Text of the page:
As a young world champion, how do you maintain your motivation to keep going in the sport when you have already achieved everything? There may be a certain arrogance about that question, but it's more philosophical, existential, than genuinely feeling better than competition.
It is one of the many questions that Donovan Wisse, 25 years old, will have to answer himself in the coming years. Wisse has been the world champion in middleweight kickboxing since September 2021 and is about to defend his first world title against Portuguese Juri de Sousa on August 20 at Glory 81. If he does that successfully, what comes next?
Warrior Code had the opportunity to speak with Donovan in the run-up to his first title defence about how he looks back on when he first received the championship belt, as well as his role as ambassador for the country of Suriname that he increasingly resembles to grow into. Indeed, Donovan has been living full-time in Suriname again since the beginning of 2020 after having spent a period of 3 years in the Netherlands.
His success has not gone unnoticed by the Surinamese government, who are happy to assist Donovan in the run-up to – and after – the fight to get the most out of it publicly. The target? To further put the country on the international map for himself and indirectly. In that respect, the kickboxer is worth gold for his country because he not only plays an important role internationally with regard to the promotion of Suriname, but also because Donovan seems to be increasingly playing an exemplary role within the borders.
Donovan has been running his own gym with his father for a number of years. A gym that was first located in some warehouse outside the capital, but has moved to the city for practical reasons. In this gym, Donovan trains the next generation of fighters and tries to provide them with the right professional guidance.
The sense of pride it instills in Donovan is apparent when you speak to him about his experiences at his gym and teaching the kids. He describes himself as sometimes a little too emotional, a little too impatient, and also a trainer who can get angry but always has the best interests of the children in mind and wants to lift them to the next level in a positive way. “The point is that I want to teach those children that if you believe in something you can actually achieve it. If I stand in the ring, so to speak, and think: I want this left-right combination to work and I believe in it, then I will succeed. It doesn't matter, and this may be a metaphor for life, which decision you make as long as you stand behind the decision you do make. Do not doubt yourself."
That last sentence in particular seems to make sense for Donovan himself. The kickboxer has spent more or less the entire pandemic in Suriname and told about how he experienced the period as a young professional: “It was a hell of a time. It was a time when disappointment and cancellations followed each other continuously and it actually became a series of disappointments and negative events.”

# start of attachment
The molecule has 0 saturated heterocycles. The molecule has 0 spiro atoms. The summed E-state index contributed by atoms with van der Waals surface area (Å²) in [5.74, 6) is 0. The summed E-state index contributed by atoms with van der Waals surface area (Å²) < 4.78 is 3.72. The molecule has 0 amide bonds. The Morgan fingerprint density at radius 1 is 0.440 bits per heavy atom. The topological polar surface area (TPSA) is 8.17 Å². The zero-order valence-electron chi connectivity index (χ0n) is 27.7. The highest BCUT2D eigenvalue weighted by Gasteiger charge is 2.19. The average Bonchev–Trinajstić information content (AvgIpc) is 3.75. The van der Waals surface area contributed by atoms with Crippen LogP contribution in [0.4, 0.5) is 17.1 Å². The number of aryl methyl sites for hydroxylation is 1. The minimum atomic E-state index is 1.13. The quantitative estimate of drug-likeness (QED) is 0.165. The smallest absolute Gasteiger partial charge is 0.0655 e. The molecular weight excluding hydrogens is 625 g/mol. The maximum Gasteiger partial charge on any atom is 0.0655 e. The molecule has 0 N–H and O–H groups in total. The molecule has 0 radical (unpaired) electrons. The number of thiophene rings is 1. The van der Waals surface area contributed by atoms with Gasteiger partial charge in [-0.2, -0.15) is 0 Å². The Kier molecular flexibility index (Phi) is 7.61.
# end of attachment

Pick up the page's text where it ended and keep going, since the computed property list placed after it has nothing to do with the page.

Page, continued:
With those disappointments, the question occasionally came up: "What am I training for at the moment and will this end?" When the year 2021 finally knocked on the door, it felt like a new breath of fresh air for Donovan, bringing positivity with it. A feeling that something special could be waiting in the year 2021. Indeed, the belief that Donovan could take the next step in his career and put all the pieces of the puzzle into place lingered. Donovan was eventually given the opportunity to fight for the world title for the first time in September that year and did so with gusto. He defeated TKTK to claim the world title for the first time when he was 24 years old.
You might expect that every person who wins a world title at that age, sooner or later, will have star allures or be out of step. However, it seems to have had the opposite effect on Donovan. Asked whether he has handled this preparation differently as title holder, he actually admits that his training camp has been longer than usual to give himself time to get into the rhythm and not have to rush the dots.
This is not to say that Donovan has doubts about the outcome of the fight: “Although my team and I have not yet worked on our game plan, I do know that I will exit the ring as the winner on August 20th. I only think about the victory, it doesn't matter how it comes."
Donovan would like to defend his title a number of times in the coming years, but you still feel a certain restlessness. A feeling like that so much has already been achieved at such a young age and how do you maintain motivation for about 15 years at the highest level?
He makes it more than clear that kickboxing is still his first love, but of course he has also seen that guys like Jason Wilnis and Israel Adesanya, who also started in kickboxing, have made the transition to the ultimately lucrative MMA and have achieved success there too.
Donovan also does not rule out the possibility that he will make the same step at some point. He says he's letting this depend on whether he can find the right opponents in kickboxing, which is, of course, an undeniable stretch. As the well-known Dutch saying goes: blood flows where it can't go, so we shouldn't be surprised if Donovan announces the switch earlier than expected.